Caucasus Journey III: Crossing the Border

April 5, 2009
I woke up Saturday morning in Trabzon at about eight o’clock. After grabbing a couple of poğaças and some morning tea from the local pastane, I returned to the Nur Hotel, packed up my stuff, and headed off to the train station. It was time to head to Georgia.
Black Sea on my left en route to Hopa


As is often the case in Turkey when a foreigner pulls up in a taxi in front of the bus station, a number of touts quickly ran up to ask where I was going. I told them I was heading to Hopa, at which point a couple asked if I wanted to head straight to Batumi on a direct bus. I declined the offer, figuring it would probably be a bit cheaper and a lot faster taking my own transportation. And in any case, I think it’s pretty cool to simply walk out of one country and into another. 

I’ve walked across a number of borders in my time. The border I’ve walked across most is definitely the Turkey-Bulgaria crossing at Kapıkule-Svilengrad, near Edirne. To cross into Bulgaria from Turkey, you just go to Edirne, catch a minibus to the border, walk across, then hop in a taxi on the Bulgarian side of the crossing. In Svilengrad there’s onward transportation to Plovdiv, Sofia, and the world beyond.
One of the more interesting pedestrian border crossings I’ve ever done was between Vietnam and China. From Hanoi, I took a train up to a little Vietnamese town across the border from Nanjing (near Guilin). From the town’s train station I rode up into the mountains on the back of a motorcycle taxi, my backpack stuffed with five months worth of clothing and books pulling me backwards as I hung on to the driver for dear life. At the border, I got off the bike and walked across a bridge, then took a (car) taxi into Nanjing once I was in China.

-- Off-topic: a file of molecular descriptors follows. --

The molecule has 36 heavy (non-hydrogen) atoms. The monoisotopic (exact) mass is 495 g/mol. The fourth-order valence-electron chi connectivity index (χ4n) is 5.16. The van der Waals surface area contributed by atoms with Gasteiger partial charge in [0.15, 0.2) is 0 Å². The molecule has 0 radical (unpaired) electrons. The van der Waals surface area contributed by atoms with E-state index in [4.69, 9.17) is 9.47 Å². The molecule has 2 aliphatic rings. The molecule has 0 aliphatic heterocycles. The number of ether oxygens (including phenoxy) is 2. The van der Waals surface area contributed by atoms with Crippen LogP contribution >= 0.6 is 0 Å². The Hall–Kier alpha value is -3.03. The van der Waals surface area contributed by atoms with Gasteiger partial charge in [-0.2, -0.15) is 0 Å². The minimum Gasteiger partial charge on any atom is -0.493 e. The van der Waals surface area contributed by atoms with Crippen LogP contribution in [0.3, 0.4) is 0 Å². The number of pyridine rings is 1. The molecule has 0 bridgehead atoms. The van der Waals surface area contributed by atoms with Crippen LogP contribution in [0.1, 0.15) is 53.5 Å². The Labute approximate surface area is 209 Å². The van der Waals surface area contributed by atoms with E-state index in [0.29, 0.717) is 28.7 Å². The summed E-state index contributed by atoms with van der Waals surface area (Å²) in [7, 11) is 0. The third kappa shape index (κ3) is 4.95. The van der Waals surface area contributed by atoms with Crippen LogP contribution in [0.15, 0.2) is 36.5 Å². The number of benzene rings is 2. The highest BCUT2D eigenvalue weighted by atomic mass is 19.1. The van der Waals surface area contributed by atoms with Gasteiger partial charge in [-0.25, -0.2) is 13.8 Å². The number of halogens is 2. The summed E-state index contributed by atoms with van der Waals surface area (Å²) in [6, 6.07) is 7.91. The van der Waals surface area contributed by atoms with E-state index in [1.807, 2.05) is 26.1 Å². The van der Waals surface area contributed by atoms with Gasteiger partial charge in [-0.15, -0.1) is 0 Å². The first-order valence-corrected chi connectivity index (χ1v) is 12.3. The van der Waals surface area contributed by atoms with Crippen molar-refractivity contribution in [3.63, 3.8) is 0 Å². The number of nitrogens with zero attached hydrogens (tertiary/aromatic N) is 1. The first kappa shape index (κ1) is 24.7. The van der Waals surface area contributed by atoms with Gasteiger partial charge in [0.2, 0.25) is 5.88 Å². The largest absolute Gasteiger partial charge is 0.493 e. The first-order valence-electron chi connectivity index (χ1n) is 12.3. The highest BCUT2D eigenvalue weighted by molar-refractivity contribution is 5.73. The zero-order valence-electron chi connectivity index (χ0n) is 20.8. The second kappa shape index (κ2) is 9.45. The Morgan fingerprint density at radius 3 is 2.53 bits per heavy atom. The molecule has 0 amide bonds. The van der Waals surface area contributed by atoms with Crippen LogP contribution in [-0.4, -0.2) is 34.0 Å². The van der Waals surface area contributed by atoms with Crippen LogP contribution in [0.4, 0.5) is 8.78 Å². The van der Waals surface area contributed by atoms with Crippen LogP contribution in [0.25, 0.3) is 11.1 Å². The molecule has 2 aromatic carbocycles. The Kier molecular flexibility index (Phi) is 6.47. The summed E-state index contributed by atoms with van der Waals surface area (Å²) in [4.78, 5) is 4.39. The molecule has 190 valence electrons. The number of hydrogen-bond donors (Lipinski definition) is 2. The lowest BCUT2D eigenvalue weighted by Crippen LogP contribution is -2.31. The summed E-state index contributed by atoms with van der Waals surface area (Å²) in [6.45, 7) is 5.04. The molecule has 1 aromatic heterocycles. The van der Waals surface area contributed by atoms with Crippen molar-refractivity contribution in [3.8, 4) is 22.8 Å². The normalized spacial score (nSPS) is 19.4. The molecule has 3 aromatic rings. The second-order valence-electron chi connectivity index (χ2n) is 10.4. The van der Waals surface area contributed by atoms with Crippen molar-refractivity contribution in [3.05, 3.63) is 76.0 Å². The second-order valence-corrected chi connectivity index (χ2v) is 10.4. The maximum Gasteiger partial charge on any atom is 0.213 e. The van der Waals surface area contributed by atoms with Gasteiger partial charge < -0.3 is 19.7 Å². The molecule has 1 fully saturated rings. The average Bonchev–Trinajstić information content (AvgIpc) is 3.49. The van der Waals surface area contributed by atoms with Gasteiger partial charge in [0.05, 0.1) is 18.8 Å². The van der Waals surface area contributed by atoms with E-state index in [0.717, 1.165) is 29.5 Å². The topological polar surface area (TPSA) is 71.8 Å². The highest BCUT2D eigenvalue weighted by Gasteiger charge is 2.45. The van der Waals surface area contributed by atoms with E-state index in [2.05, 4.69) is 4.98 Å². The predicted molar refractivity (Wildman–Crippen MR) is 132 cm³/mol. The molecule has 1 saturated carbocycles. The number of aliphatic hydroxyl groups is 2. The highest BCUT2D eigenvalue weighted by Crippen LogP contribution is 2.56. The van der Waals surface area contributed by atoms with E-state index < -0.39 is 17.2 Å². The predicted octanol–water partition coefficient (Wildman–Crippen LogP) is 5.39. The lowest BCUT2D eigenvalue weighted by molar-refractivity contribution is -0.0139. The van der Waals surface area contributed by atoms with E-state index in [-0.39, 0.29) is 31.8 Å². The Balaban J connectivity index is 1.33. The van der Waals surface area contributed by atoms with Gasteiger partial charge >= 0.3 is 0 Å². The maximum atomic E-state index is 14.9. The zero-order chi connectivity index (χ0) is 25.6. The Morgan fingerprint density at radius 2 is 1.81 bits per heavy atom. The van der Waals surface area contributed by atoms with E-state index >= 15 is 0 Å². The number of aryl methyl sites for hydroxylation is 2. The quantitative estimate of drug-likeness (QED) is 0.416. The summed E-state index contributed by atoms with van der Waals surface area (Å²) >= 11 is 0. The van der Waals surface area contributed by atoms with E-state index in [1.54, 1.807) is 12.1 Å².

So instead of taking the bus straight from Trabzon to Batumi, I first went to Hopa. On the bus, I made friends with a guy named Orhan, who runs a flower shop in Trabzon and who was traveling with his sister and mother to Artvin. While the two of us were chatting, the guy sitting behind us—Mehmet, who works for the Vakıfbank in Rize—joined in our discussion, talking about Turkey’s Black Sea region and how nice it is. They told me how the highway we were taking—a coastal road with mountains on one side and the Black Sea on the other—had changed the region for the better and worse. The road, they both agreed (which had been talked about for decades but only really got done since the AK Party came to power) had vastly improved communications and commerce between the cities of the Black Sea coast (as well as with Georgia and countries further east), but at the price of ruining the seaside areas of all of these cities. 
Just before we got into Hopa the attendant asked me where I was getting off, and I told him to stop wherever the minibuses going to Sarp (the border town) leave from. They dropped me off in front of a minibus that had exactly one empty seat left—perfect timing. I gave my bag to one of the guys hanging around the minibus, who stuffed it in the back, then climbed into the seat right next to the driver.